Hey everyone. This is Part 2 of my ongoing series about “How to Deal With Infatuation and Obsession”. If you haven’t read Part 1, you can find it here: http://beingridiculouslygoodatlife.com/2018/10/24/how-to-deal-with-infatuation-and-obsession-series-part-1-follow-the-infatuation/
I know that being struck by the seemingly terrible “curse” of infatuation and obsession is hardly something to be grateful for, but I am a firm believer that this kind of experience holds tremendous potential for growth and understanding. In Part 1, I asked you to really become aware and conscious of how you felt and what kind of thoughts you were generating when you felt overcome by infatuation. Now, I am asking you to go a step further and look at your obsession through curiosity and open-mindedness. To get to the most curious and open-minded state, we take on a sense of thankfulness.
Thankfulness opens us up to seeing situations with more clarity. Thankfulness offers a gracious lens through which we can assess our situation and experience with less judgment and more growth-oriented perspective. I know it will be a little bit difficult at first, but really commit to approaching this experience with a heartfelt vulnerability.
Every time you feel overcome by obsessions, or anytime you have a few moments to spare for contemplation, engage in conscious and nonjudgmental observation of how you are feeling and what you are thinking (like we discussed in Part 1). Hold that level of neutral observation and say “Thank you.” Say “thank you” to the situation and the person that is making you feel out of balance. Thank them for awakening your feelings. Thank them for bringing you closer to the present moment. Thank them for showing you where your feelings and desires are imbalanced.
You don’t have to necessarily know the reasons behind the imbalances. You don’t necessarily have to feel super connected to the present. This act of stating your gratefulness along with the intention to understand and the intention to feel more fully and the intention to be more connected to the present moment sets those desires to be fulfilled.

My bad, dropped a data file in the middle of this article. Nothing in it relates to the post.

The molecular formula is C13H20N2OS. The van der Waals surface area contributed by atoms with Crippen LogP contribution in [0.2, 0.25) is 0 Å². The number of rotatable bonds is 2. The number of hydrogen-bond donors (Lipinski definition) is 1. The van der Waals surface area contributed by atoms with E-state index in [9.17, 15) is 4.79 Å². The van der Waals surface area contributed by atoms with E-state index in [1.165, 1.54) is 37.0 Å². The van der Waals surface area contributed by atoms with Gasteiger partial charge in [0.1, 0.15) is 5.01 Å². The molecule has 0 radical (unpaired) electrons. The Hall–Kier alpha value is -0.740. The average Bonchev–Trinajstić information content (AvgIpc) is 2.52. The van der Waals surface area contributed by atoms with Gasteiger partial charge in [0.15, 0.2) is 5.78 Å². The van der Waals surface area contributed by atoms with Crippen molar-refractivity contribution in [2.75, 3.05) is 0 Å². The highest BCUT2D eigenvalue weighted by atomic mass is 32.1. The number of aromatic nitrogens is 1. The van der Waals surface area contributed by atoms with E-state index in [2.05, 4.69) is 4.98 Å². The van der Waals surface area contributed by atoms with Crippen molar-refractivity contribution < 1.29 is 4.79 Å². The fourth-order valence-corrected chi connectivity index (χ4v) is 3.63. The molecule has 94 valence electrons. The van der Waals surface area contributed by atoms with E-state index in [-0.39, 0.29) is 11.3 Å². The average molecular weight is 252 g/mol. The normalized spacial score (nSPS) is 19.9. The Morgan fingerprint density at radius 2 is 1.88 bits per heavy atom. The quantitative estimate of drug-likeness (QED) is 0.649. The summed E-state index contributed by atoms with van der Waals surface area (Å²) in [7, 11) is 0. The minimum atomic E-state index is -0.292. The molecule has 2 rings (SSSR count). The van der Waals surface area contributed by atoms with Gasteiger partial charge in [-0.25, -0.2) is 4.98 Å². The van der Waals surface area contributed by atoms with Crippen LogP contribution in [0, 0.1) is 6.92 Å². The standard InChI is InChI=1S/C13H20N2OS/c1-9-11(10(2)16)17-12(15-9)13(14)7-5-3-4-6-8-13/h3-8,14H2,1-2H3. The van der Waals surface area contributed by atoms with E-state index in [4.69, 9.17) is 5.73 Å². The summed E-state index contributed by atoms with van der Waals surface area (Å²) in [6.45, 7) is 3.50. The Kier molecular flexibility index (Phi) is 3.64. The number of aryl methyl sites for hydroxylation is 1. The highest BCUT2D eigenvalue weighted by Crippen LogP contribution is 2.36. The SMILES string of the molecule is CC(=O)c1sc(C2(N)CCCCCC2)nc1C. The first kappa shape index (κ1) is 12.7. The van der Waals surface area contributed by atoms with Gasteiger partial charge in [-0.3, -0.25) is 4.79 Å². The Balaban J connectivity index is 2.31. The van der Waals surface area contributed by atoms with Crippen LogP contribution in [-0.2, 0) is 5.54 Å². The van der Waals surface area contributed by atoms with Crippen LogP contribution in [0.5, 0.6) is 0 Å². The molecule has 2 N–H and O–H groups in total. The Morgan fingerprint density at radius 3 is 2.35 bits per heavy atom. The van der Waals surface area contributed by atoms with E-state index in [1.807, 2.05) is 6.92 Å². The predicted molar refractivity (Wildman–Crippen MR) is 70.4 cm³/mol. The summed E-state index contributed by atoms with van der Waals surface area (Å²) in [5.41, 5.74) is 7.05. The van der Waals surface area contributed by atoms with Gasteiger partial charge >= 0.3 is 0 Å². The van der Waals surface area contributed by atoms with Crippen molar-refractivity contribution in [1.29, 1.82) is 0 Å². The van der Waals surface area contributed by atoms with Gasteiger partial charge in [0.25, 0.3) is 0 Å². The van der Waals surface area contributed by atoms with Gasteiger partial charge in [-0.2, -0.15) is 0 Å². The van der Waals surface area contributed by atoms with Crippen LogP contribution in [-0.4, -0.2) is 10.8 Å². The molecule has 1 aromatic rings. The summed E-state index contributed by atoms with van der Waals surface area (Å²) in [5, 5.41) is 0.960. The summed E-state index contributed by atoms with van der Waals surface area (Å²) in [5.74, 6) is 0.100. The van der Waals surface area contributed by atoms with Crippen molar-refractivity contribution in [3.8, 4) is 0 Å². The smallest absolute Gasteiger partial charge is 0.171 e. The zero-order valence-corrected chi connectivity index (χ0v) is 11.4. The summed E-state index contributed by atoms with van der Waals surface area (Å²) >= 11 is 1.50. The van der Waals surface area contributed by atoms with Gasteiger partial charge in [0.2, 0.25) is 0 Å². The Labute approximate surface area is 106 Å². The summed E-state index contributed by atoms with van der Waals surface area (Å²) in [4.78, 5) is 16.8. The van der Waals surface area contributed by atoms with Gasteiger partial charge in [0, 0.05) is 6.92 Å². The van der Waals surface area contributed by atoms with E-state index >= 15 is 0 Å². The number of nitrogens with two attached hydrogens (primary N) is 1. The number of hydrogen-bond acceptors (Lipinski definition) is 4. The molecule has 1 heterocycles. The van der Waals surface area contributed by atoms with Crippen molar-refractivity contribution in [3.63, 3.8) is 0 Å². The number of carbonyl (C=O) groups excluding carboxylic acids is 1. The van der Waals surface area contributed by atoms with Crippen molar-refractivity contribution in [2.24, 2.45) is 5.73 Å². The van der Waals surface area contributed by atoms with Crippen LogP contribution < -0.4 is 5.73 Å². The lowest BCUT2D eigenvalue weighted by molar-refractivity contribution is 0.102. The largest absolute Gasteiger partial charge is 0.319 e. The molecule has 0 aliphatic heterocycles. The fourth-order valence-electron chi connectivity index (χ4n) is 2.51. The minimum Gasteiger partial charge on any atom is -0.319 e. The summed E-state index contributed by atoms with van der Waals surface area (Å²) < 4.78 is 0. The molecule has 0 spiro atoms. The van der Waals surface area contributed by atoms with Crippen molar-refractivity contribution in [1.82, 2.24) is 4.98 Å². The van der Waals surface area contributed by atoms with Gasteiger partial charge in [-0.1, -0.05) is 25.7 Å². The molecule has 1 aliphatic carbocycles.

By stating your thankfulness, you shift into a mode of openness and receiving. You surrender your judgments and your notions as to how the situation will best play out. You surrender your complications and problematic habits that created the situation and continue to feed it. You own up to those energetic patterns that are causing you to suffer. Practice this thankfulness wholeheartedly as best as you can. Your capacity to feel gratefulness for the situation will only deepen the more you open yourself up to feeling it.
In that state of thankfulness, your intentions are much more clear and powerful. By stating your intentions to understand, gain insight, commit to the present moment, and allow your emotions to flow, you focus your energy. You pool all of your seen and unseen resources and connections to fulfill those intentions. You are essentially “making your wish” and putting yourself in the best position to receive it.
I urge you to practice this intentional thankfulness everytime you feel the infatuation start to creep in. I urge you to practice it during times of peace as well. Keep at it. Really commit to it. This sets up the perfect environment in which we can take a closer look at the reasoning behind your infatuation and obsession. This really preps your mental and emotional body to be totally open and honest for successful introspection.
The next installment in this series will be about taking a closer look at the reasons, aka the WHY. Until then, focus on the HOW which is the thankfulness and intentions.